How to Connect a Hot Water Tank to a Generator
An electric generator produces alternating current (AC) that can be used to provide electricity for household appliances. An electric immersion heater installed in a domestic hot water tank can be powered by a generator. The voltage of the heating elements must be the same as that produced by the generator, and the generator must produce enough electrical power to operate the immersion heater. Domestic hot water tanks often have two heating elements and both of these must be connected to the generator.
Remove the covers on the immersion heaters installed in the hot water tank. Look at the numbers shown on the base plate and read the power of each heater in watts. Note what voltage they are designed for. Many immersion heaters will be 230 volts and will take several kilowatts (kW) of electrical power. Calculate the current taken by each immersion heater. For example, if each heater is 3.0 kW, divide this power in watts by the voltage in volts to obtain the current in amps. First multiply 3.0 kW by 1,000 to get watts, then divide by 230 volts. This calculation gives a current of 13.0 amps.
Look at the front panel of the generator. Many generators have outlets for both 230 and 115 volts. Check if the 230-volt connection takes a standard plug or if it is a special type of plug. Check the manual for the generator and find the rated power of the generator in kilowatts.
Install a junction box and two circuit breakers close to the tank if the hot water tank has two heating elements. Measure the length of the cable you will need to connect the generator to the junction box, and the cable needed to connect the junction box to the immersion heaters mounted in the water tank.
Purchase a junction box with the circuit breakers and enough cable to make all the connections from an electrical supply store. Get the correct 3-wire cable rated for the current being carried by the cables. Buy the right kind of plug to connect up to the generator.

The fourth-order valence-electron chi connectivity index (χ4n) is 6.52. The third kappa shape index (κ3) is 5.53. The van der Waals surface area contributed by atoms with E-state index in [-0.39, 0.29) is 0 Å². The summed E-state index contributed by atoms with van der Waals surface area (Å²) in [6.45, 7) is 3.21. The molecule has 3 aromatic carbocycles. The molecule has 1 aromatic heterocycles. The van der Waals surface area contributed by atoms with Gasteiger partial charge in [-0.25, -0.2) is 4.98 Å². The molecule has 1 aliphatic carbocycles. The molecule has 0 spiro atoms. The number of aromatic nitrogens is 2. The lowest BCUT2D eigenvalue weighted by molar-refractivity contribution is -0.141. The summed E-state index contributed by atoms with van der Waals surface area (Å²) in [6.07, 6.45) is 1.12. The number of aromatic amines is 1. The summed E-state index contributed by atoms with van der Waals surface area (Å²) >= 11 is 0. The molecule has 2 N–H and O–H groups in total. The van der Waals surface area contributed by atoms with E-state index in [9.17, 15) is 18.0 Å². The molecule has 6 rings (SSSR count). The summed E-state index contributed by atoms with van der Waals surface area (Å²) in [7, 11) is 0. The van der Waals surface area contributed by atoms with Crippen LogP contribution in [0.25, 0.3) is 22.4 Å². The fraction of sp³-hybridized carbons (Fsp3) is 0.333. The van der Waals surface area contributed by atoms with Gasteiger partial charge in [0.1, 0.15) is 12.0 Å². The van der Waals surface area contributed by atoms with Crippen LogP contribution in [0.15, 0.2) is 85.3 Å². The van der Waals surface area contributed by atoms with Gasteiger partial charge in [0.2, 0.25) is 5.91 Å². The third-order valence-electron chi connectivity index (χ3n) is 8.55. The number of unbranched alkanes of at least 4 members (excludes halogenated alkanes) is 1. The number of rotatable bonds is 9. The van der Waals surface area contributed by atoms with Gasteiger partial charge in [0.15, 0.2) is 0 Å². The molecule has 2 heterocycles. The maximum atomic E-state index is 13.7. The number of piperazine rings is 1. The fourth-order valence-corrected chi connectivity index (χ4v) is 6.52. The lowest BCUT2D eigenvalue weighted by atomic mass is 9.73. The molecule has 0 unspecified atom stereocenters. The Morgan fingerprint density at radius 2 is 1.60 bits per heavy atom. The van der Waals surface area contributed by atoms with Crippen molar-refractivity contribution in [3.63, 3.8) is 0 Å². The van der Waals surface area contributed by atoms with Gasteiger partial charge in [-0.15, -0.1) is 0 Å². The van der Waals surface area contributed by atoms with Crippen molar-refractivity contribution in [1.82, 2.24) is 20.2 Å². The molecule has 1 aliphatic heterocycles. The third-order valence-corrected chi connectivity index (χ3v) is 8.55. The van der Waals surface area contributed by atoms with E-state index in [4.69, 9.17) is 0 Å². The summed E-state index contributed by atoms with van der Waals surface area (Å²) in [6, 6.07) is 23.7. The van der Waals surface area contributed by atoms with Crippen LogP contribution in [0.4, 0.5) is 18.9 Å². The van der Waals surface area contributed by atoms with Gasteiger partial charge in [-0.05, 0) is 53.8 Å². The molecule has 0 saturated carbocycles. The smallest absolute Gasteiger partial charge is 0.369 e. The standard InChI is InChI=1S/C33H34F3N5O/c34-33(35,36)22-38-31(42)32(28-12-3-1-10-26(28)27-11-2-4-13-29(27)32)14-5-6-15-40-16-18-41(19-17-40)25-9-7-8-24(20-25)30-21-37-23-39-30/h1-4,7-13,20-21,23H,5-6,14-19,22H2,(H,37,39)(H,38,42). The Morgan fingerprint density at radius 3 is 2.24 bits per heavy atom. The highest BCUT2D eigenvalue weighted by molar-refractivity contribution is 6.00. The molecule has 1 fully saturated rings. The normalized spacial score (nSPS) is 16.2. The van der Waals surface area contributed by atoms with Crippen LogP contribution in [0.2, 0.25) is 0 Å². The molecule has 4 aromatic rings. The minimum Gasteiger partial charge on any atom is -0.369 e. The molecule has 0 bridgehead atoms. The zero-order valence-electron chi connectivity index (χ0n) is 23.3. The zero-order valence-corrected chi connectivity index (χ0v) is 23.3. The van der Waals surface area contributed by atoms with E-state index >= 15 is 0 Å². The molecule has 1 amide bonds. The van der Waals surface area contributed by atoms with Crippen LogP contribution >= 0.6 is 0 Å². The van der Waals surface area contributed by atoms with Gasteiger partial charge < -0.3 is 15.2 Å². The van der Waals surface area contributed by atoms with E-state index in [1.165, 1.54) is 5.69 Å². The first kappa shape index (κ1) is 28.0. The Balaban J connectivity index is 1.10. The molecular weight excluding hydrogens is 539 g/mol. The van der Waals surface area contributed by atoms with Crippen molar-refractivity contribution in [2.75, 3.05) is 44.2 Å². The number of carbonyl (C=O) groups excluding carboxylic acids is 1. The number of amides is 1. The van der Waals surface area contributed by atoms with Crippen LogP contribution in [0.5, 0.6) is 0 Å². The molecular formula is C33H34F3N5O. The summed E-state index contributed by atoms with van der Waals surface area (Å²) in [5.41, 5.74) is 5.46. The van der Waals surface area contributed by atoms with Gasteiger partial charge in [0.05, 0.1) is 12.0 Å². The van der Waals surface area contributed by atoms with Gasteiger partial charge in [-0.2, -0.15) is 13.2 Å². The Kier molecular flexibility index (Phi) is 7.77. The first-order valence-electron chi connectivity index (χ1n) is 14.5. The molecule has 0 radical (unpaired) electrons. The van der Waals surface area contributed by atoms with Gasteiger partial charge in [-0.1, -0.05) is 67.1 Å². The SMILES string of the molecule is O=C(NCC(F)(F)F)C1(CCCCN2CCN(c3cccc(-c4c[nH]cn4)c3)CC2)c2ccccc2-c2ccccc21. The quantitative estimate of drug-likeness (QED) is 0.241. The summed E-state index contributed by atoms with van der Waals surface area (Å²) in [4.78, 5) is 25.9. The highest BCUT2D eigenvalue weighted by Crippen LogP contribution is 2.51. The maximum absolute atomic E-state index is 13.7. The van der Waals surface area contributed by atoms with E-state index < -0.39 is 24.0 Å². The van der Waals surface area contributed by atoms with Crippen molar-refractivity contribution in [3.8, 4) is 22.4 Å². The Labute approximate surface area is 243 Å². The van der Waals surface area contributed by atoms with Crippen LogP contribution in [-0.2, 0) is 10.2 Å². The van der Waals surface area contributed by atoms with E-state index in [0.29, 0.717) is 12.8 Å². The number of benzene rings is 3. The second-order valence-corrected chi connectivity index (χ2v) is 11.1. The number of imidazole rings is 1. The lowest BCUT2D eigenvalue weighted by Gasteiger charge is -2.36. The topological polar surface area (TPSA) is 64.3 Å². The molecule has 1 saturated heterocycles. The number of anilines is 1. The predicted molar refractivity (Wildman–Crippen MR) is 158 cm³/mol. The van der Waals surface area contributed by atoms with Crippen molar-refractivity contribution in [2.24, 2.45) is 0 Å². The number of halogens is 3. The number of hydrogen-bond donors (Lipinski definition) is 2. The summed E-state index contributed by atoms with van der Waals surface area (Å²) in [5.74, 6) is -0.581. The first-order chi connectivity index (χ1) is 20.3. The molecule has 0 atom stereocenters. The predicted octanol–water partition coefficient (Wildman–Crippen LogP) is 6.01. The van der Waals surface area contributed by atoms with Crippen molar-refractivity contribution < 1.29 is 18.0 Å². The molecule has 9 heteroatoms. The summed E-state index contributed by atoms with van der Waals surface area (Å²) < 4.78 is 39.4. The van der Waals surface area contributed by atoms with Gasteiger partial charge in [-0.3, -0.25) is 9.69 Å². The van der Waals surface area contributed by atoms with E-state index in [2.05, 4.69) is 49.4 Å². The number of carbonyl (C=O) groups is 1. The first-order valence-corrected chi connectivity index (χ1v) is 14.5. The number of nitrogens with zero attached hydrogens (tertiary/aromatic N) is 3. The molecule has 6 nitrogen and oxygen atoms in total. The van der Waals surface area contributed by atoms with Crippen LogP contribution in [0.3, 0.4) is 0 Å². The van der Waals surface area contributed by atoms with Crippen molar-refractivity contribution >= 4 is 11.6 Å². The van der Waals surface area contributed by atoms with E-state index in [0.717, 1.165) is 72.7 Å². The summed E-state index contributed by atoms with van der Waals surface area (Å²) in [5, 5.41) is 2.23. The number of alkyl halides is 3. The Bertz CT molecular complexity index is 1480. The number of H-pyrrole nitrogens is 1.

Install the junction box and the circuit breakers close to the hot water tank. Connect the wires from the junction box to the terminals on the water heaters making sure the ground wires are firmly connected. Put the covers back on the heating elements so that no wires are exposed. Connect the cable running from the generator to the junction box.
Switch the circuit breakers to the "off" position, start up the generator engine. Switch on the generator power. Go to the junction box and switch one of the circuit breakers on. The generator noise should change slightly as it provides power to the first heating element. Then switch in the second element and check that the generator is running normally.
- If the power of the generator is given in kilovolt-amps (kVA), use this number as approximately equal to the power of the generator in kilowatts (kW).
- Always be careful when connecting up 230-volt circuits. If in doubt, ask a qualified electrician to check out the circuit and the installation of the junction box and circuit breakers.
Peter Johnson has managed development programs in Africa and the Caribbean since 1985. Focusing on community management of natural resources, renewable energy and sustainable economic development, he has worked in Djibouti, Sudan, Egypt, Mali, Madagascar, Guinea and most recently in Haiti. He has postgraduate degrees in chemical engineering and fuel technology, as well as protected landscape management.
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